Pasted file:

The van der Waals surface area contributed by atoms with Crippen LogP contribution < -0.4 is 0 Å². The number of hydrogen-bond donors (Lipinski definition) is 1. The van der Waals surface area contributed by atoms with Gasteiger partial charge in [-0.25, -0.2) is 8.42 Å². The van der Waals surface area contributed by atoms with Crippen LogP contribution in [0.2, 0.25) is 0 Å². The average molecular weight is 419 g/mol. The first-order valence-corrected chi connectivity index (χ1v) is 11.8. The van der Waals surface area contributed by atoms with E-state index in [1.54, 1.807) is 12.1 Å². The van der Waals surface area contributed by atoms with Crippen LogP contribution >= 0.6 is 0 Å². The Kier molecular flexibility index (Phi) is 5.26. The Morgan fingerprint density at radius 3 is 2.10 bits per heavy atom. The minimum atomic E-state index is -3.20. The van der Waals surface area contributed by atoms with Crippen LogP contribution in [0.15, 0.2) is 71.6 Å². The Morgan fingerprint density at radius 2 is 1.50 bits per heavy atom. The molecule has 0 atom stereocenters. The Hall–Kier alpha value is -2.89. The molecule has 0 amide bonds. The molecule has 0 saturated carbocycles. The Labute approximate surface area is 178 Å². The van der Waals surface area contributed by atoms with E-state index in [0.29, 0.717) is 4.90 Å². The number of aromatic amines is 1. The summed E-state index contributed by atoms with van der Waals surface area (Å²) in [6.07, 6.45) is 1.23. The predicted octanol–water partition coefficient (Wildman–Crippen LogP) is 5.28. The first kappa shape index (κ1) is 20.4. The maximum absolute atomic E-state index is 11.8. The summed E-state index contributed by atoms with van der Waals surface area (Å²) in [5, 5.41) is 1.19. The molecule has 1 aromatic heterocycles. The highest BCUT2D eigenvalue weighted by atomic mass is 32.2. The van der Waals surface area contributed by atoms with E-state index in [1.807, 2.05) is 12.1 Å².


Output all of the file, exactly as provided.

The van der Waals surface area contributed by atoms with Crippen LogP contribution < -0.4 is 0 Å². The number of hydrogen-bond donors (Lipinski definition) is 1. The van der Waals surface area contributed by atoms with Gasteiger partial charge in [-0.25, -0.2) is 8.42 Å². The van der Waals surface area contributed by atoms with Crippen LogP contribution in [0.2, 0.25) is 0 Å². The average molecular weight is 419 g/mol. The first-order valence-corrected chi connectivity index (χ1v) is 11.8. The van der Waals surface area contributed by atoms with E-state index in [1.54, 1.807) is 12.1 Å². The van der Waals surface area contributed by atoms with Crippen LogP contribution >= 0.6 is 0 Å². The Kier molecular flexibility index (Phi) is 5.26. The Morgan fingerprint density at radius 3 is 2.10 bits per heavy atom. The minimum atomic E-state index is -3.20. The van der Waals surface area contributed by atoms with Crippen LogP contribution in [0.15, 0.2) is 71.6 Å². The Morgan fingerprint density at radius 2 is 1.50 bits per heavy atom. The molecule has 0 atom stereocenters. The Hall–Kier alpha value is -2.89. The molecule has 0 amide bonds. The molecule has 0 saturated carbocycles. The Labute approximate surface area is 178 Å². The van der Waals surface area contributed by atoms with E-state index in [0.29, 0.717) is 4.90 Å². The number of aromatic amines is 1. The summed E-state index contributed by atoms with van der Waals surface area (Å²) in [6.07, 6.45) is 1.23. The predicted octanol–water partition coefficient (Wildman–Crippen LogP) is 5.28. The first kappa shape index (κ1) is 20.4. The maximum absolute atomic E-state index is 11.8. The summed E-state index contributed by atoms with van der Waals surface area (Å²) in [5, 5.41) is 1.19. The molecule has 1 aromatic heterocycles. The highest BCUT2D eigenvalue weighted by atomic mass is 32.2. The van der Waals surface area contributed by atoms with E-state index in [1.807, 2.05) is 12.1 Å².